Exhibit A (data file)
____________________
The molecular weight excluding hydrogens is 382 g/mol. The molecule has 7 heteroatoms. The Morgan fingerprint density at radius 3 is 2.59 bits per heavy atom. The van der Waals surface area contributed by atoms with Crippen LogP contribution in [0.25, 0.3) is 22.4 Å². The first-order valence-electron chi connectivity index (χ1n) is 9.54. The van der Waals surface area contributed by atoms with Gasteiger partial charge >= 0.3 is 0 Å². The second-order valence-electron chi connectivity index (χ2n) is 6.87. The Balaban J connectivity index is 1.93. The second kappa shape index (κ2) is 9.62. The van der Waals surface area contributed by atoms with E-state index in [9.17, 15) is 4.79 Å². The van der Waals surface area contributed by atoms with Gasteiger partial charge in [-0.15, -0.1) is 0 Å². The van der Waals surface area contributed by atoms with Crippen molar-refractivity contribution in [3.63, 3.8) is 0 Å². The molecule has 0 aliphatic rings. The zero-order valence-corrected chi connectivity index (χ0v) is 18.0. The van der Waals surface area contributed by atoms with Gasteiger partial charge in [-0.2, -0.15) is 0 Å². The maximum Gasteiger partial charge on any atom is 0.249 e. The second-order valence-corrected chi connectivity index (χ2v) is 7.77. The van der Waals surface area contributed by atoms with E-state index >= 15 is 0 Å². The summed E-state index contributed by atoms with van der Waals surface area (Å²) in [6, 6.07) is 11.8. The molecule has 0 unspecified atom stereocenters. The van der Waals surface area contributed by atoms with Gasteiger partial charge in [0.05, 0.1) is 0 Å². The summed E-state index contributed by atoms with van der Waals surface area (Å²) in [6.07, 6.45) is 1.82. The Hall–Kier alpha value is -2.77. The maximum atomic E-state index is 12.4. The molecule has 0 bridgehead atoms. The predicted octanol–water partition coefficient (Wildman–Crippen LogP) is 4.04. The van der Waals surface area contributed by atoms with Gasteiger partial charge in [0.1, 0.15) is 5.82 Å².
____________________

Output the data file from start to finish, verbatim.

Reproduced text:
The molecular weight excluding hydrogens is 382 g/mol. The molecule has 7 heteroatoms. The Morgan fingerprint density at radius 3 is 2.59 bits per heavy atom. The van der Waals surface area contributed by atoms with Crippen LogP contribution in [0.25, 0.3) is 22.4 Å². The first-order valence-electron chi connectivity index (χ1n) is 9.54. The van der Waals surface area contributed by atoms with Gasteiger partial charge >= 0.3 is 0 Å². The second-order valence-electron chi connectivity index (χ2n) is 6.87. The Balaban J connectivity index is 1.93. The second kappa shape index (κ2) is 9.62. The van der Waals surface area contributed by atoms with E-state index in [9.17, 15) is 4.79 Å². The van der Waals surface area contributed by atoms with Gasteiger partial charge in [-0.15, -0.1) is 0 Å². The van der Waals surface area contributed by atoms with Crippen molar-refractivity contribution in [3.63, 3.8) is 0 Å². The molecule has 0 aliphatic rings. The zero-order valence-corrected chi connectivity index (χ0v) is 18.0. The van der Waals surface area contributed by atoms with Gasteiger partial charge in [-0.2, -0.15) is 0 Å². The maximum Gasteiger partial charge on any atom is 0.249 e. The second-order valence-corrected chi connectivity index (χ2v) is 7.77. The van der Waals surface area contributed by atoms with E-state index >= 15 is 0 Å². The summed E-state index contributed by atoms with van der Waals surface area (Å²) in [6, 6.07) is 11.8. The molecule has 0 unspecified atom stereocenters. The van der Waals surface area contributed by atoms with Gasteiger partial charge in [0.05, 0.1) is 0 Å². The summed E-state index contributed by atoms with van der Waals surface area (Å²) in [6.07, 6.45) is 1.82. The Hall–Kier alpha value is -2.77. The maximum atomic E-state index is 12.4. The molecule has 0 bridgehead atoms. The predicted octanol–water partition coefficient (Wildman–Crippen LogP) is 4.04. The van der Waals surface area contributed by atoms with Gasteiger partial charge in [0.1, 0.15) is 5.82 Å².